Not ancestries, factions with food preferences

I started writing this at one time, and then realised it dovetailed with a conversation that Sandro and I were having on discord about food. So I mushed them together.

Ancestries are boring. Don’t use them. Instead, develop factions with each other, because they come with built-in red barrels. To do so, pull from the work of Chaos Grenade and Dungeonfruit.

These don’t have to be major, and they can be ancient, but community-based biases and contradicting community goals have a deep place in fantasy literature and it appears to be overlooked in most modern fantasy D&D-likes. We recall Legolas and Gimli’s animosity, but also recall the animosity between the elves of Mirkwood and those of Rivendell, between Rangers and Bree-folk, or between Tooks and Bagginses. Most of these are petty and unfounded and based in distant history. I am reading City of Brass, and in it, there is a conflict map between Shafit, Deva, Nahid and Qahtani based on religious beliefs, current superstitions and wars that happened one thousand years ago, and all of these are simply different families of djinn.

Let’s start with a few basic building blocks: elves, dwarves, and orcs. There are never just one type of a group, so let’s say we have elves of Kalladros, elves of Ellumel, dwarves of Kalladros, dwarves of Xermahk, and orcs of Gheribour. Let’s use a 5 point conflict map to sketch this out. And don’t be afraid to be distant, superstitious, and petty.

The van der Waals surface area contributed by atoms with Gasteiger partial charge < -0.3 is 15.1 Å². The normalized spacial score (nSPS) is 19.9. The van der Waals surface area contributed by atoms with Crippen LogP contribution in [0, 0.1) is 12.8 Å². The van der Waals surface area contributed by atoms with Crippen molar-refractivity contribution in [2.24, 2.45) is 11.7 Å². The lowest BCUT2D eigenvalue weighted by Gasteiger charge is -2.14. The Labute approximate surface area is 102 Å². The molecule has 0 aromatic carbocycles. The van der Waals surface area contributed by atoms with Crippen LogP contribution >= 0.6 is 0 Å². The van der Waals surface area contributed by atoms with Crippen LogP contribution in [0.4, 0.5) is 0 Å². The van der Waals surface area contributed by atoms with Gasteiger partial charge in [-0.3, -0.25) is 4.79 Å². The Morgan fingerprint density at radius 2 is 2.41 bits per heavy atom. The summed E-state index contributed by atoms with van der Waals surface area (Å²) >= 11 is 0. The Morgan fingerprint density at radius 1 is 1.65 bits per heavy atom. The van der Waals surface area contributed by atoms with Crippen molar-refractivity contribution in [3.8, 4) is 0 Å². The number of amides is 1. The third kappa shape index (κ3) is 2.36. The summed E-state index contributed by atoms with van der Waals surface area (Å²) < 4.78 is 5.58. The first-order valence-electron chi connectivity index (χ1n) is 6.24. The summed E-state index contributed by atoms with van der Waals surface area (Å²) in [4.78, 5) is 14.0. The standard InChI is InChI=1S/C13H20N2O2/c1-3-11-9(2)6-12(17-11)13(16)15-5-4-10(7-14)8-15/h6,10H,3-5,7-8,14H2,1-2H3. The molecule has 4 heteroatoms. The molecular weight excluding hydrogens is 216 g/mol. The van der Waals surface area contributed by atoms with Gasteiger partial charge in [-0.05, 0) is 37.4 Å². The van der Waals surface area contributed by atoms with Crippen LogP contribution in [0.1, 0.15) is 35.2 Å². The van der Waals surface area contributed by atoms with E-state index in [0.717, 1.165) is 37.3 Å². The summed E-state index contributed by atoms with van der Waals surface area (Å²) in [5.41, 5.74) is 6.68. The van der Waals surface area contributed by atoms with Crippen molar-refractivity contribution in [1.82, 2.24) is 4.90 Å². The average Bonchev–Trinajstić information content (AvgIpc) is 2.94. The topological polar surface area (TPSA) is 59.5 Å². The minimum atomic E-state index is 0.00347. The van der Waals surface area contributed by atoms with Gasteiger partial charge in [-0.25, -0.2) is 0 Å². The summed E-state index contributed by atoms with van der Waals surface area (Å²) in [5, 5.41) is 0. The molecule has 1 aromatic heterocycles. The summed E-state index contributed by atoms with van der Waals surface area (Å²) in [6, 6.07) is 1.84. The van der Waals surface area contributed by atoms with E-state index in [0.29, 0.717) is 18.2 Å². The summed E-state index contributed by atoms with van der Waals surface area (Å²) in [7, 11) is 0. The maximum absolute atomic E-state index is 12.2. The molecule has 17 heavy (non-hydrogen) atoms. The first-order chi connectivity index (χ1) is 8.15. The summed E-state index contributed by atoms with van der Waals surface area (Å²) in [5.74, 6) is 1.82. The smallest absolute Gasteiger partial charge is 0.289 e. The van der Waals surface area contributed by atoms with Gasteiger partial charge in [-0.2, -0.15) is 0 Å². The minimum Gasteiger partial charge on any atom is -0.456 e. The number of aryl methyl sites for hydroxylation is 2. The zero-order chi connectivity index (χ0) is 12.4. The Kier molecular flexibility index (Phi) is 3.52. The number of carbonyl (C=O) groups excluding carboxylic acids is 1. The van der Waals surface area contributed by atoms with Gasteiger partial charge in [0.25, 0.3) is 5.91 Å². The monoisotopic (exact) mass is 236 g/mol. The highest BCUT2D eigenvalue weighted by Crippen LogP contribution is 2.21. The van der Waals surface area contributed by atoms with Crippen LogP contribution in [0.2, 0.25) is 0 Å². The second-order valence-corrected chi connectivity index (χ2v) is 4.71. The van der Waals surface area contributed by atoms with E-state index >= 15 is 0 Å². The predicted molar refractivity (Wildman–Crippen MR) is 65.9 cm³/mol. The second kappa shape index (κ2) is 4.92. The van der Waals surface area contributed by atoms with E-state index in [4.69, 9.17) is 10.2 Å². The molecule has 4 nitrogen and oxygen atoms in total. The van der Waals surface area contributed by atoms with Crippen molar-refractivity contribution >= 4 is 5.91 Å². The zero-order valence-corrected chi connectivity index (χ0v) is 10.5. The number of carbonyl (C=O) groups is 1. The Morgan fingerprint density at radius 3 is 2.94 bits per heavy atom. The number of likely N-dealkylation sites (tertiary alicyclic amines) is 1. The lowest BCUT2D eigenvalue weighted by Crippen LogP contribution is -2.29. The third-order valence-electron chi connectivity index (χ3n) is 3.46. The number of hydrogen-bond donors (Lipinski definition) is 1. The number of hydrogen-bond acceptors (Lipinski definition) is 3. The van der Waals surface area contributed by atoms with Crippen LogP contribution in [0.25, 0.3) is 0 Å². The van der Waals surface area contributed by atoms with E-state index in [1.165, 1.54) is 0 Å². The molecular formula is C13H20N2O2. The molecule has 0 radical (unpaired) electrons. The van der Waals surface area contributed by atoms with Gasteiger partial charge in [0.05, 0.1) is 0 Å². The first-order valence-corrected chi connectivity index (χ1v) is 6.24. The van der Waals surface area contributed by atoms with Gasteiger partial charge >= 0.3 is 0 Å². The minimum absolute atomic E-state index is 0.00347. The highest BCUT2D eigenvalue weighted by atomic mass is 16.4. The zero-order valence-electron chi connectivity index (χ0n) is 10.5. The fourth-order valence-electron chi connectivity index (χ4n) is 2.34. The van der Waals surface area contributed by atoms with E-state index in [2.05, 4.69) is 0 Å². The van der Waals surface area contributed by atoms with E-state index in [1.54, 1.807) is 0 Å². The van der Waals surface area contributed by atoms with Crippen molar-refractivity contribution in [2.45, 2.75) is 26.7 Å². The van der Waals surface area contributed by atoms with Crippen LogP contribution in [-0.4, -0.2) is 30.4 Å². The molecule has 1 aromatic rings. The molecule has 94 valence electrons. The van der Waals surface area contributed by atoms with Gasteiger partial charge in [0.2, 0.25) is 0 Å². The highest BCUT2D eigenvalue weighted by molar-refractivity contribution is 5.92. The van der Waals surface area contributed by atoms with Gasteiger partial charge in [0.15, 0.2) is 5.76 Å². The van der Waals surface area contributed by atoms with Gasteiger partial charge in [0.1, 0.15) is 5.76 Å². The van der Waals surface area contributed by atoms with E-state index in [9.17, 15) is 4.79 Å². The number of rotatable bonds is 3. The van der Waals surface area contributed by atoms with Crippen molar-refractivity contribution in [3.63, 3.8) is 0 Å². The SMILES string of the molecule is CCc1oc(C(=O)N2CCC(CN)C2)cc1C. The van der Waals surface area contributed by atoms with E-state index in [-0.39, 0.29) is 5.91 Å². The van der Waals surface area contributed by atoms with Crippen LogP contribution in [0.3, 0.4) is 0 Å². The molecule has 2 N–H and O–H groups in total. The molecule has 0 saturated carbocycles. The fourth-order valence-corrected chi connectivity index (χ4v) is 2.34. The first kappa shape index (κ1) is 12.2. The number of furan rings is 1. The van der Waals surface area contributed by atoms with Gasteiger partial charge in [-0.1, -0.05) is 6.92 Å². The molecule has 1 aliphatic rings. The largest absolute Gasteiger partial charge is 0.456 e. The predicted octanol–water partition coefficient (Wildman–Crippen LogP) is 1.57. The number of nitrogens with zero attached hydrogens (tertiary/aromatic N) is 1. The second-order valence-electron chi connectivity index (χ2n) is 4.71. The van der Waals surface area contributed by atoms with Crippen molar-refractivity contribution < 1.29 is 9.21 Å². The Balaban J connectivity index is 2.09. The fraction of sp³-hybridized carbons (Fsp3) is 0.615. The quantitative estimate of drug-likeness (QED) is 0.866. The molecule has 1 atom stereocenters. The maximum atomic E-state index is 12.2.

I’ve literally drawn on the diagram from the blog linked to earlier on Chaos Grenade.

I’ll pick one, because I don’t need to write a bunch of communities to make an example. This map poses me questions. But, first, I have a few questions drawn from the Dungeonfruit article as well, and I’ll put them first

  • What is their aesthetic?
  • What is their hierarchy?
  • What is their (strange, proactive, selfish) goal?
  • What do the dwarves of Kalladros need from the elves of Kalladros and how are they exploited?
  • What do they have that Gheribour needs, and how do they exploit the orcs?
  • What inspired the rivalry between them and Xermahk?

The Dwarves of Kalladros

  • Slim, diminutive, elegantly bearded, intricate knotwork, graceful curves, stone and metal that appears to be woood.
  • A council and many committees that lie below it, open to all in theory, but not in practice.
  • Freedom from the tyranny of the elves of Kalladros.
  • The Dark Trees of Kalladros will drain the life-waters of the Earth-goddess. In their kindness, the elves brought their magic to restrain the Dark Trees. However, they strain their goodwill by requiring such great taxes on our stone and metalwork.
  • Gheribour need the waters of life, for their swamplands have been polluted in their war with the elves. In exchange, we smuggle them weaponry to weaken the elves of Kalladros
  • Xermahk abandoned the great city of Alladroshahk when the waters first began to dry, one thousand years ago. They are spineless and weak and do not deserve shelter or hospitality.

The important thing is that it’s not necessarily true that the Dark Trees will drain the waters, that Gheribour need them, or that Xermahk have become inferior in their absence, in fact this is all more interesting if the waters are not magical at all, and neither are the trees.

But I’m not finished, because now we have inter-community politics and we have needless discrimination, but we don’t really have a sense of what the community of the Dwarves of Kalladros are. Enter food.